It takes a writer to see that! I have had it in the back of my mind for some time but am just letting it grow naturally. This blog started with the completion of my last novel, and the 'trail' has emerged as a natural successor.

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  9. Thanks, for the clarification,Philip. I was just reading a story today by Arlene Hunt in Gerard Brennan and Mike Stone's Requiem for the Departed anthology in which a Fergus figured very prominently, but he wasn't a king or a leper, more of stablehand. Fergus is one of the many Irish names that didn't seem to make the Atlantic passage very often, or didn't take once it got here. I don't know why.

    I did see your fungible comment--thought I replied, but maybe I didn't post it right.

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  10. Seana,
    I did see your reply to the fungible comment - intermediately after posting the above comment!
    Fergus isn't that common in Ireland, more so in Scotland. In the South it tends to be Fergal, but for obvious reasons I knew 3 Fergus's in Carrick when I was a boy, and of course my own son nowadays.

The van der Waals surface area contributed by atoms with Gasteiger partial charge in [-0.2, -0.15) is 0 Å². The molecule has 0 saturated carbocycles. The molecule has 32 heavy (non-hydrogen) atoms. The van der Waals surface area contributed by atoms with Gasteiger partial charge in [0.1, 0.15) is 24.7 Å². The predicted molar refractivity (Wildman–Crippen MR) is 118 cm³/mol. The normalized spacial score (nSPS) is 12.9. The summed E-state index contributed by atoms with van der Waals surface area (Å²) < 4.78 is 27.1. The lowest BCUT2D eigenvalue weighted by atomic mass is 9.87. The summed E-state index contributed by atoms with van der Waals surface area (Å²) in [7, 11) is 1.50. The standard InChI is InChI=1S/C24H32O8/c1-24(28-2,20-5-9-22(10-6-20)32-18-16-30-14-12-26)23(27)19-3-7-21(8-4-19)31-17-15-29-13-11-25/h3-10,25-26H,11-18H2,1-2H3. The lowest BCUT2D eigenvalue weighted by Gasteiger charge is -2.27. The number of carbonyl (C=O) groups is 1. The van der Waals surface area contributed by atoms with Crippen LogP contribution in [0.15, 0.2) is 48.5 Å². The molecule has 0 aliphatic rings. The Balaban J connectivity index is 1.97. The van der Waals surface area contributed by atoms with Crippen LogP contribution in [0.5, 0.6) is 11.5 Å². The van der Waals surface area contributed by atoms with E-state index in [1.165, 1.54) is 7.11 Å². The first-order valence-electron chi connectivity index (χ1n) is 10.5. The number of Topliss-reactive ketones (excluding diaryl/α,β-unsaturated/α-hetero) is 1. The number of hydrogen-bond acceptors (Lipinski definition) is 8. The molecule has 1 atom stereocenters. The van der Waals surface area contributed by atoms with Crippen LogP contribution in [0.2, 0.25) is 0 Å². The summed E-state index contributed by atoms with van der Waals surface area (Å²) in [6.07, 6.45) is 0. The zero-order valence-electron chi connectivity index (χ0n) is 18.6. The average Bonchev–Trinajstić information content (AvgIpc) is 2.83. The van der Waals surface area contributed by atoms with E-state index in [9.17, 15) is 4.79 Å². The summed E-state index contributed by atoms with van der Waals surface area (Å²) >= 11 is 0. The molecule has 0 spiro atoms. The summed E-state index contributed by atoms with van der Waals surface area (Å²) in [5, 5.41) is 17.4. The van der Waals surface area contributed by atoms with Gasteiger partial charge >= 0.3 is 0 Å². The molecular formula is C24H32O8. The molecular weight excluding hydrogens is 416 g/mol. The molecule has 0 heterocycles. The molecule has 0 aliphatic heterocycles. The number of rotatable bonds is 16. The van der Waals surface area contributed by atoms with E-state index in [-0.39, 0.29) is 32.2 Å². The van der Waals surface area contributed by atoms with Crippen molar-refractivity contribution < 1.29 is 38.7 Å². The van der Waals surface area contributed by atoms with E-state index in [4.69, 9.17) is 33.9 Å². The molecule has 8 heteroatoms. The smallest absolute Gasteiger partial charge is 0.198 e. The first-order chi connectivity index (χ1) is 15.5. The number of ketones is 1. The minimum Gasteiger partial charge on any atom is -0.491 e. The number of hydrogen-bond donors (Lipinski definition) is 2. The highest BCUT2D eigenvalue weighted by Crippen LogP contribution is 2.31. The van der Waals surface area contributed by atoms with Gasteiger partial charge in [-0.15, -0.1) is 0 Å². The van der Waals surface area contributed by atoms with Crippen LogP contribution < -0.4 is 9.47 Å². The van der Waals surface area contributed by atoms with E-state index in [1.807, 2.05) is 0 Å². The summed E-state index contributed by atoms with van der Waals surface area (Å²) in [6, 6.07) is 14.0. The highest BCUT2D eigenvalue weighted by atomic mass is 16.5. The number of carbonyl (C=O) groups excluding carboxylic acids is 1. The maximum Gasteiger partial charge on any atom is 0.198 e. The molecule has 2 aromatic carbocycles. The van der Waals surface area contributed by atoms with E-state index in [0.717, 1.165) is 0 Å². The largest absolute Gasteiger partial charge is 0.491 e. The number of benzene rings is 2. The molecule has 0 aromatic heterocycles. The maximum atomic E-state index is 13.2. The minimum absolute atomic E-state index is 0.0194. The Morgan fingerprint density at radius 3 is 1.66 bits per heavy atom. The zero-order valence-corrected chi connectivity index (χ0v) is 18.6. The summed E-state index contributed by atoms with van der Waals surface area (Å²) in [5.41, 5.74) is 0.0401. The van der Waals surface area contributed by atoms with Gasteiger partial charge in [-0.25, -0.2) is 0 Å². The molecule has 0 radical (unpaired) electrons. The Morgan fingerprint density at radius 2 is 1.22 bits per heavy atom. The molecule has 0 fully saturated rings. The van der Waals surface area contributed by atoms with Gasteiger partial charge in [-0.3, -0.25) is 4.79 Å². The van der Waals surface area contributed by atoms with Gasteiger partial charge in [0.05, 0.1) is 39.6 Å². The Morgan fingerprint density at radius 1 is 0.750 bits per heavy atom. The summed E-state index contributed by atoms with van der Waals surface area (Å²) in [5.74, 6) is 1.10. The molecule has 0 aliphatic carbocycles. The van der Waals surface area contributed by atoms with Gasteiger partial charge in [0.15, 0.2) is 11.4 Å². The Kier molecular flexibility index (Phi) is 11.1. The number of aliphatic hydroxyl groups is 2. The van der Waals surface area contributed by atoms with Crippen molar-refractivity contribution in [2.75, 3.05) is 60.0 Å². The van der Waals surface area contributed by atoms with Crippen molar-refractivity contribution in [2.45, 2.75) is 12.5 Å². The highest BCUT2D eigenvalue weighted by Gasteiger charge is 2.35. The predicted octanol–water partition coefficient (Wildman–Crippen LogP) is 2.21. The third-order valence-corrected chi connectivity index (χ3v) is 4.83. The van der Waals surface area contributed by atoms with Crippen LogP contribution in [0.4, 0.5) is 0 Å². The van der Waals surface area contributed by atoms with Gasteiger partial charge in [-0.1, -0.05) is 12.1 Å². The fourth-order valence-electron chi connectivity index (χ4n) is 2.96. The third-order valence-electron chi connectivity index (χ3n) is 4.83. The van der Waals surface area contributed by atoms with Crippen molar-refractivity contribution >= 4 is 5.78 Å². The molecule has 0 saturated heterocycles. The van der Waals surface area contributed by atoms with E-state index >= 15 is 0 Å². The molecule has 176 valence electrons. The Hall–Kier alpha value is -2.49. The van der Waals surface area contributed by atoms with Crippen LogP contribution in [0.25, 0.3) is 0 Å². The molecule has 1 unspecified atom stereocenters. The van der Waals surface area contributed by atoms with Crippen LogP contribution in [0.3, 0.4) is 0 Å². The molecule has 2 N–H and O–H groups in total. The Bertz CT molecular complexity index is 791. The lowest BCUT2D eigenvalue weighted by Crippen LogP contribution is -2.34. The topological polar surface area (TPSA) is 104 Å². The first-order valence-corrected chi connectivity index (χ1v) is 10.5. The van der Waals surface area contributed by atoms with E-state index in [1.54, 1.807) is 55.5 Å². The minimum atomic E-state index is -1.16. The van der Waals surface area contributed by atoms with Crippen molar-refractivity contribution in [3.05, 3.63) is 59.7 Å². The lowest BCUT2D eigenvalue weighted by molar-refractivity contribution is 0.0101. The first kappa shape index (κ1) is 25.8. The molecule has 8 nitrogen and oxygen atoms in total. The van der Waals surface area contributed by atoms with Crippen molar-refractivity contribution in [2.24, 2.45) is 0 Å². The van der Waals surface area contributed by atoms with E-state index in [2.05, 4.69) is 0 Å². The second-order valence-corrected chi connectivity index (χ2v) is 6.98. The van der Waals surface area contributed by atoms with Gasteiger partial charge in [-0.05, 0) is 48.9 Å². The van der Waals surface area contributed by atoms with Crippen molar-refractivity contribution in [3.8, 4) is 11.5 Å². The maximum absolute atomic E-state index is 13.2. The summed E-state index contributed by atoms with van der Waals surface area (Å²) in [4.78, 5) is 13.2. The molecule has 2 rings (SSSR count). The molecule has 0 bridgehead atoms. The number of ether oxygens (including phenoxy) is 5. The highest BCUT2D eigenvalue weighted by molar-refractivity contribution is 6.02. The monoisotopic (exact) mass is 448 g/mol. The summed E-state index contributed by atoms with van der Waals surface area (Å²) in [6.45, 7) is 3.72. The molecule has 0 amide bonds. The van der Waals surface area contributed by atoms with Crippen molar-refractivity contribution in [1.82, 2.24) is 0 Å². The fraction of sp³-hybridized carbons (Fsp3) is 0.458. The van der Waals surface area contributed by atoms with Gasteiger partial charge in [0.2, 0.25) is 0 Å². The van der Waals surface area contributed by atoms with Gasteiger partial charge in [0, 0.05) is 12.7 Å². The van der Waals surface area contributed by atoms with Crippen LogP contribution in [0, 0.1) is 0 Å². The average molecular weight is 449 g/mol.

Probably the best known fictional "Fergus" is in Brian Moore's book of the same name. Although he later lived in Canada, he was born and raised in Belfast.

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  11. I did not know of Brian Moore's Belfast connection, though I have to admit that I haven't really read him. He's recommended a lot, though.

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  12. Phil

    What languages would have been spoken in these areas?

    I'm guessing up in the glens they still spoke Gaelic, in the Castle they'd be speaking English and in the area around Carrickfergus Ulster Scots?

    ...

    I know you dont do requests but I'd really like a post about the landscape and people Jonathan Swift found himself in when he was at Kilroot.

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  13. Adrian,
    You have it spot on - depending on the period - but only with spoken (not written) language. English was used a bit more widely than the castle - certainly in was dominant over gaelic in the town and "county" of Carrickfergus at the height of Bryan O'Neill's tussles in the 1570s. I hesitate to mention Edward The Bruce's time in east Antrim centuries before, as Braveheart's depiction of his brother Robert is so off the mark. The epic poem "Barbour's Bruce" written in 14th century Scots has 11 pages set in east Ulster!